What Causes Roses to Not Have Leaves?

Updated February 21, 2017

Roses are popular garden and landscaping plants that usually grow well with only a little care. However, they are subject to some problems, including leaf drop. This may manifest as a browning or yellowing of the leaves, which then fall off, or as a sudden loss of apparently healthy leaves. Roses may lose their leaves due to environmental causes, disease or simply because of seasonal factors.

Heat and Drought

Roses may lose their leaves due to excessive heat, especially late in the season. According to My San Antonio, some varieties, like knock out roses, tend to suffer from brown and falling leaves in late summer. Leaf drop is most likely to occur in very hot, dry weather, when water evaporates from the plant faster than the roses can replace it. Irrigating problem roses can help, but may not completely correct the problem.

Fungal Disease

Black spot fungus attacks the leaves at the bottom of the rose bushes before moving upward. This fungal disease is recognisable by the round black or dark brown blemishes that form in the middle of the leaves. Leaves affected by black spot turn brown on the edges and eventually fall off. This fungus overwinters on fallen rose leaves; homeowners should rake and remove all diseased leaves in the fall to prevent future infestations. Other problem fungi include powdery mildew and rust. The University of Illinois recommends spraying affected roses with a fungicide on a weekly basis.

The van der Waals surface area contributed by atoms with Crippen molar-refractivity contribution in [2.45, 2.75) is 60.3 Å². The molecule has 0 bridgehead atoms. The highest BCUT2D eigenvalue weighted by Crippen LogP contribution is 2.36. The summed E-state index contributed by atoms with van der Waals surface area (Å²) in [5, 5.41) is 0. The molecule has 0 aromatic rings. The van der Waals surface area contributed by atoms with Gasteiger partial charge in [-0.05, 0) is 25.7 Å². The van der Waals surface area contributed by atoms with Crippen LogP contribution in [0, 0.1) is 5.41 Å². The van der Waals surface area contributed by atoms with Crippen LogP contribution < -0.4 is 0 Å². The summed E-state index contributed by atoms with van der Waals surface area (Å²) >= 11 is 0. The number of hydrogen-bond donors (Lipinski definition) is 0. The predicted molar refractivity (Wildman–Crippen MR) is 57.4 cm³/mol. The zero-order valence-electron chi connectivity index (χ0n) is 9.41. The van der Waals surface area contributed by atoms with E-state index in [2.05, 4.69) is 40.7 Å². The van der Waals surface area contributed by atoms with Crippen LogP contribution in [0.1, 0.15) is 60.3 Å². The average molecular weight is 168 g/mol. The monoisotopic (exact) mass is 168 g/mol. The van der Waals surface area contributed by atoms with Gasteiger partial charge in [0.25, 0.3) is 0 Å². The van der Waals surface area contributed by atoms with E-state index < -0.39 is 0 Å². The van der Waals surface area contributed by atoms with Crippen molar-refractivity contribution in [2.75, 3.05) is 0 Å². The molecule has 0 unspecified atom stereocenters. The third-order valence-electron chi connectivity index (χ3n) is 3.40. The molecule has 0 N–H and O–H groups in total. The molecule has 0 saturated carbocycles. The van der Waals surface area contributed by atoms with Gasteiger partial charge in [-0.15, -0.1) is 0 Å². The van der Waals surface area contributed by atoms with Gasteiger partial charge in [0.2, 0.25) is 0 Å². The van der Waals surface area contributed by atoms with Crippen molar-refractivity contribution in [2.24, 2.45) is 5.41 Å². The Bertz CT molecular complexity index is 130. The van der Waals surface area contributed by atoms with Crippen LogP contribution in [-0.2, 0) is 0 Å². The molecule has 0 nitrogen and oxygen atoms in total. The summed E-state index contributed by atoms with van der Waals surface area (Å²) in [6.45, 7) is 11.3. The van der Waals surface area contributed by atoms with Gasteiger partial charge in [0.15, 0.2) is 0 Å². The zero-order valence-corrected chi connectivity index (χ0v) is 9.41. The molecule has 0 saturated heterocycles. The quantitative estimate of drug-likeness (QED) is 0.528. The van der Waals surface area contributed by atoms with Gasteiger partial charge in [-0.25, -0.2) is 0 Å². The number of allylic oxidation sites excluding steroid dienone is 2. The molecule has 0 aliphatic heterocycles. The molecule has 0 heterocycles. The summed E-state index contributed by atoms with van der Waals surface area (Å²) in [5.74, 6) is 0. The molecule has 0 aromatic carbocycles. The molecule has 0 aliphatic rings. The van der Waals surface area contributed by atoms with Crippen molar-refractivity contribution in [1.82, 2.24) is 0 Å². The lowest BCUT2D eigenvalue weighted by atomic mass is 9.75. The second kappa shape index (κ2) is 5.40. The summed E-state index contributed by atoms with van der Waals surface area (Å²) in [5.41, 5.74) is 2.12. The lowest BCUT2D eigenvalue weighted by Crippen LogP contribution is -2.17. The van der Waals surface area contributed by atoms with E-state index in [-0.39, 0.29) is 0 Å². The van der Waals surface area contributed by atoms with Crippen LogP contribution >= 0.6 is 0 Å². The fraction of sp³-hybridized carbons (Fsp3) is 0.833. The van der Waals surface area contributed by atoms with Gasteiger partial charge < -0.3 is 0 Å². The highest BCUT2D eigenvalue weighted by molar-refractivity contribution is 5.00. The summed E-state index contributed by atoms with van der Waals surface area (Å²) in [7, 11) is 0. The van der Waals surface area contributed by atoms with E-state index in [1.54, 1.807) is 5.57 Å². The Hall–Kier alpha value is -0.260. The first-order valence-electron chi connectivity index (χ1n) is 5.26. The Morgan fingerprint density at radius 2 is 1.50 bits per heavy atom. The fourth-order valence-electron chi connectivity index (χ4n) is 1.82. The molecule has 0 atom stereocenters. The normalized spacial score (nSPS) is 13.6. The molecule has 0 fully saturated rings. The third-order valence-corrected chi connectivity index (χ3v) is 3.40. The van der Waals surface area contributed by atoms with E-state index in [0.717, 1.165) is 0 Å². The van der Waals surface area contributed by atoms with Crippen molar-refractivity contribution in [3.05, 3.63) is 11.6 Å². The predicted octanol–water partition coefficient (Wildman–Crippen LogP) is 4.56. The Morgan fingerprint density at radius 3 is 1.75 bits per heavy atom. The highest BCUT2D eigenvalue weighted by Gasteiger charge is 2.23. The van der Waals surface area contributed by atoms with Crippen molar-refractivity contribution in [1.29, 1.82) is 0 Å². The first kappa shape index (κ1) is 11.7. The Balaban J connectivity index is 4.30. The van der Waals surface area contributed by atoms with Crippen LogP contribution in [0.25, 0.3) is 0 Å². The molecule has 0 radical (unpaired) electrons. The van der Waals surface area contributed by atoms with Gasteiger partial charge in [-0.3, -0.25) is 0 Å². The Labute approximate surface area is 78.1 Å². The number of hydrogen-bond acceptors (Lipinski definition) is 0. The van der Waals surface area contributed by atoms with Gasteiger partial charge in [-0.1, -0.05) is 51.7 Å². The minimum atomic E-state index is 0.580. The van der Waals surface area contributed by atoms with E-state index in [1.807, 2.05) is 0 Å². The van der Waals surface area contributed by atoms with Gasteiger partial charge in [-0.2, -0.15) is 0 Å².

Container roses grown in poorly drained pots often lose their leaves due to excessive water collected around the roots. This problem may also occur in roses planted in clay soils or roses which receive too much water. Overwatered rose leaves turn yellow before falling off. Texas A&M University recommends installing tile drains or planting roses in raised beds to avoid drainage problems.


Roses drop their leaves due to insect infestations, including spider mite infestations. These tiny creatures create colonies underneath rose leaflets, where they drain the sap from the leaf. Leaves may initially look grey in the centre before falling off, although some leaflets turn yellow before dropping. According to the Tri-State Rose Society of Chattanooga, spraying leaflets with high-pressure water every two days can remove mite colonies. Gardeners may also treat spider mites with pesticides.

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About the Author

G.D. Palmer is a freelance writer and illustrator living in Milwaukee, Wis. She has been producing print and Web content for various organizations since 1998 and has been freelancing full-time since 2007. Palmer holds a Bachelor of Arts degree in writing and studio art from Beloit College in Beloit, Wis.